William Archer (critic)

From Wikipedia, the free encyclopedia
Jump to: navigation, search
William Archer

William Archer (23 September 1856 – 27 December 1924) was a Scottish critic and writer.

Life[edit]

He was born in Perth, the son of Thomas Archer. He was educated at the University of Edinburgh, where he received the degree of M.A. in 1876.

Archer became a leader-writer on the Edinburgh Evening News in 1875, and after a year in Australia returned to Edinburgh. In 1878 he took up residence in London.[1] In 1879 he became dramatic critic of the London Figaro, and in 1884 of the World, where he remained until 1905. In London he soon took a prominent literary place.

Archer had much to do with introducing Ibsen to the English public by his translation The Pillars of Society, produced at the Gaiety Theatre, London, 1880. He also translated, alone or in collaboration, other productions of the Scandinavian stage: Ibsen's A Doll's House (1889), The Master Builder (1893, with Edmund Gosse); Edvard Brandes's A Visit (1892); Ibsen's Peer Gynt (1892, with Charles Archer); Little Eyolf (1895); and John Gabriel Borkman (1897); and he edited Henrik Ibsen's Prose Dramas vols., 1890–1891).[citation needed]

In 1897 Archer, along with Elizabeth Robins, H. W. Massingham, and Alfred Sutro, formed the Provisional Committee to organize an association to produce plays of high literary intrinsic merit, such as Ibsen's. The association was called the "New Century Theatre" but was a disappointment by 1899, although it continued until at least 1904.[citation needed] In 1899, a more successful association, called the Stage Society, was formed to replace it.[2]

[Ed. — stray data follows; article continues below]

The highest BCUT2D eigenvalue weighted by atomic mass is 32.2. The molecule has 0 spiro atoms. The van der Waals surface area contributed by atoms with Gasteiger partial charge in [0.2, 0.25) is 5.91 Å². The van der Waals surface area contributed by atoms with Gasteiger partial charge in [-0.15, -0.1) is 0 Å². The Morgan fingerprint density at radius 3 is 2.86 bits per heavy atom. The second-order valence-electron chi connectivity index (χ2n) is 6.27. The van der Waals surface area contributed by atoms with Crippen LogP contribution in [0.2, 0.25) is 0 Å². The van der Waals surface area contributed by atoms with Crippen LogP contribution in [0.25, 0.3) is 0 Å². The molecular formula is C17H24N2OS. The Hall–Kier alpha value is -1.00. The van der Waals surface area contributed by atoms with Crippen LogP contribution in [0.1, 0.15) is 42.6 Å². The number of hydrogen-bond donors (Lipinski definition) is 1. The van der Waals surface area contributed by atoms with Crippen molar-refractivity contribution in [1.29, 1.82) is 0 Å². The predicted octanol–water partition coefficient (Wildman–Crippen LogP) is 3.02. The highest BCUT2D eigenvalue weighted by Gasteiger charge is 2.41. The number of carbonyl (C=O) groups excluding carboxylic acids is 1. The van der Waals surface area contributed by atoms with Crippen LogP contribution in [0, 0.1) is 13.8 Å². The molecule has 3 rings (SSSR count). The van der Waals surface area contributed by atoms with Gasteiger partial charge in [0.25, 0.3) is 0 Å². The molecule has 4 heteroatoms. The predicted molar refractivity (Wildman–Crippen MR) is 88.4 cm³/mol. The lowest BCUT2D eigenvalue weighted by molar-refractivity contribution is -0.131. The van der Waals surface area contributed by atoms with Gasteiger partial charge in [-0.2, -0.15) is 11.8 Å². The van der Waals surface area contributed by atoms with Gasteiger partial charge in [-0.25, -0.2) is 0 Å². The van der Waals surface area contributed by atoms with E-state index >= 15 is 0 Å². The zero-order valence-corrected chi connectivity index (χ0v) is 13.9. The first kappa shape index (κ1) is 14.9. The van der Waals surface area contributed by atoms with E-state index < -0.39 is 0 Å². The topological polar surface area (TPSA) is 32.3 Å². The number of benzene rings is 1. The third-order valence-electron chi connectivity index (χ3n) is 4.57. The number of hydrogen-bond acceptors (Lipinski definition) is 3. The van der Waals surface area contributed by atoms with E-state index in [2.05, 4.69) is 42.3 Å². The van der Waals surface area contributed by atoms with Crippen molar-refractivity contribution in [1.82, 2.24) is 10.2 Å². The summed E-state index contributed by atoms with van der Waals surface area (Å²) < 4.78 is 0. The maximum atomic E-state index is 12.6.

Archer was a friend of George Bernard Shaw, and arranged for his plays to be translated into German. An attempted collaboration on a play, Widower's Houses, did not work, however, and Archer was often critical of Shaw's drama. For a time, Archer lived at 27 Fitzroy Square in central London, while Shaw lived at number 29.[citation needed]

During World War I, Archer wrote a series of open letters on behalf of Wellington House, arguing Germany's culpability in starting the conflict. He viewed the Allies (including England) as innocent bystanders, forced into defending the world against German militancy.[citation needed]

His play, The Green Goddess, was produced by Winthrop Ames at the Booth Theatre in New York. It was a melodrama, and a popular success, although relatively of much less importance to the art of the drama than his critical work.[citation needed]

He was one of the founders of the Simplified Spelling Society in 1908.[3]

Works[edit]

Critical works[edit]

Essays[edit]

Plays[edit]

Notes[edit]

  1. ^ "Archer, William". Who's Who, 59: p. 51. 1907. 
  2. ^ Woodfield, James (1984). English theatre in transition, 1881-1914. pp. 56–58. 
  3. ^ Spelling Society: Inaugural Minutes 1908.
  4. ^ William Archer (1912). Play-making: A Manual of Craftsmanship. Small, Maynard. Retrieved 31 March 2013. 
  5. ^ Google Books

References[edit]

External links[edit]